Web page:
Charles Wheeler, the reporter who defined BBC news, dies at 85
Charles Wheeler, who reported the world for the BBC with a fearlessness and integrity that helped to define the corporation's journalistic reputation, has died at the age of 85.
He was the BBC's Washington correspondent during the 1960s, displaying remarkable bravery in covering the civil rights movement, including the assassination of Martin Luther King. He had no qualms about challenging those in power, once provoking an international incident when describing the new prime minister of Ceylon as "an inexperienced eccentric at the head of a government of mediocrities".
He became a figurehead of BBC journalism and an inspiration to a generation of correspondents, but did not hesitate to criticise his employers for "dumbing down" or when he thought the organisation might have "lost its way" with news. Wheeler could do this, and get away with it, because he was regarded with awe within the corporation. It was a reputation earned for his coverage of stories such as Watergate, the assassination of Robert Kennedy and the flight from Tibet of the Dalai Lama. His presence at the heart of the BBC was further reinforced by his hosting of Panorama and Newsnight, though he was at his best when out in the field.
In a tribute yesterday, Mark Thompson, the BBC director general, said he was "utterly irreplaceable".
Mark Byford, head of BBC journalism, described him as "the greatest broadcast journalist of his generation".
Wheeler remained a working journalist almost until the last, compiling a programme for Radio 4 on the Dalai Lama. Gavin Esler, the Newsnight presenter, wrote in The Independent that Wheeler was his mentor, "the reporter's reporter ... a very easy person to become a friend of. That's part of his great reporter's art: people like him."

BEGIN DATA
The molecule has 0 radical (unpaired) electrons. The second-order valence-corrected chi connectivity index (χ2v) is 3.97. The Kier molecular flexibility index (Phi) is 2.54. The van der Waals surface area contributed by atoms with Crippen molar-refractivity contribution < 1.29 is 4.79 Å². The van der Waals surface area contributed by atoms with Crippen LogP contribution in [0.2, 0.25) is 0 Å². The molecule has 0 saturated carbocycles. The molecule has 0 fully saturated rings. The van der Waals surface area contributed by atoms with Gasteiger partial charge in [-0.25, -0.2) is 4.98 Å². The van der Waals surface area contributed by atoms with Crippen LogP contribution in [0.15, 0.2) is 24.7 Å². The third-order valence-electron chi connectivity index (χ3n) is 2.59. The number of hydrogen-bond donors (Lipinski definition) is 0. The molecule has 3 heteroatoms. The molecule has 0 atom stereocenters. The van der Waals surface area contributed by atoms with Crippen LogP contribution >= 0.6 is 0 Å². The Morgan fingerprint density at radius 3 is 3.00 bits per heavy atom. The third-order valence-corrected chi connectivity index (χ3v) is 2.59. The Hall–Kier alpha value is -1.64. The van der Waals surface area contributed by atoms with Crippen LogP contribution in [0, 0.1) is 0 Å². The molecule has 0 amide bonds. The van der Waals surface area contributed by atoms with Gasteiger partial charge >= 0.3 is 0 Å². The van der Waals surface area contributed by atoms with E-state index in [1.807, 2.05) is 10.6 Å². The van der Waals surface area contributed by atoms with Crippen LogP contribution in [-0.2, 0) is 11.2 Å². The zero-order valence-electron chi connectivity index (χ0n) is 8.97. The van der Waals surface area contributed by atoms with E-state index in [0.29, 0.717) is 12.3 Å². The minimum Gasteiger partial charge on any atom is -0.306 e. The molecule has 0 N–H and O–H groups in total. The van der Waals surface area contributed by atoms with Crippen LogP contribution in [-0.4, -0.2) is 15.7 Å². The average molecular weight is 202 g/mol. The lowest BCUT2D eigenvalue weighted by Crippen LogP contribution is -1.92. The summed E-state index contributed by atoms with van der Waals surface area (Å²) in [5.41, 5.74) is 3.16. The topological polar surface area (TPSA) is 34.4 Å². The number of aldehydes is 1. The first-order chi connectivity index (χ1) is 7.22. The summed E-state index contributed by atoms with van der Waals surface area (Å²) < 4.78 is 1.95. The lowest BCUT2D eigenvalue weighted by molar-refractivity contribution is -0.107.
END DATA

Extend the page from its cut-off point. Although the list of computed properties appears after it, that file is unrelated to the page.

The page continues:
Martin Bell, the war correspondent-turned-MP, also speaking when Wheeler was alive, described him as "a truly British hero and a role model for all television journalists to this day".
Wheeler had some reservations about the way television news has developed, feeling uncomfortable about the cult of personality within the medium and preferring to commentate on footage in voiceover rather than presenting pieces to camera.
He began his media career in print, working as a teaboy for the Daily Sketch before joining the BBC shortly after the Second World War as a sub-editor on the Latin America service. He reported from Germany in the 1950s before becoming the Delhi-based South Asia correspondent in 1958, where he met his wife, Dip Singh. The couple had two daughters, one of whom, Marina, is married to Boris Johnson, the London Mayor.
Wheeler was almost unrivalled in his understanding of American politics. When Ronald Reagan's government bombed Libya in 1986, he took the next flight to Washington to deliver a report for Newsnight. Richard Tait, who was the programme's editor, later observed: "He delivered the report with the authoritative analysis which shows why I am not the only Newsnight editor to believe Charles is the greatest reporter of the television age."
The lasting memory of Wheeler's work for many viewers will be his comment on Newsnight to a young Jeremy Paxman who was struggling to report the fall of the Berlin Wall in 1989 amid the wild celebrations going on around him. "Jeremy," he said from the studio, "this is pure Monty Python."
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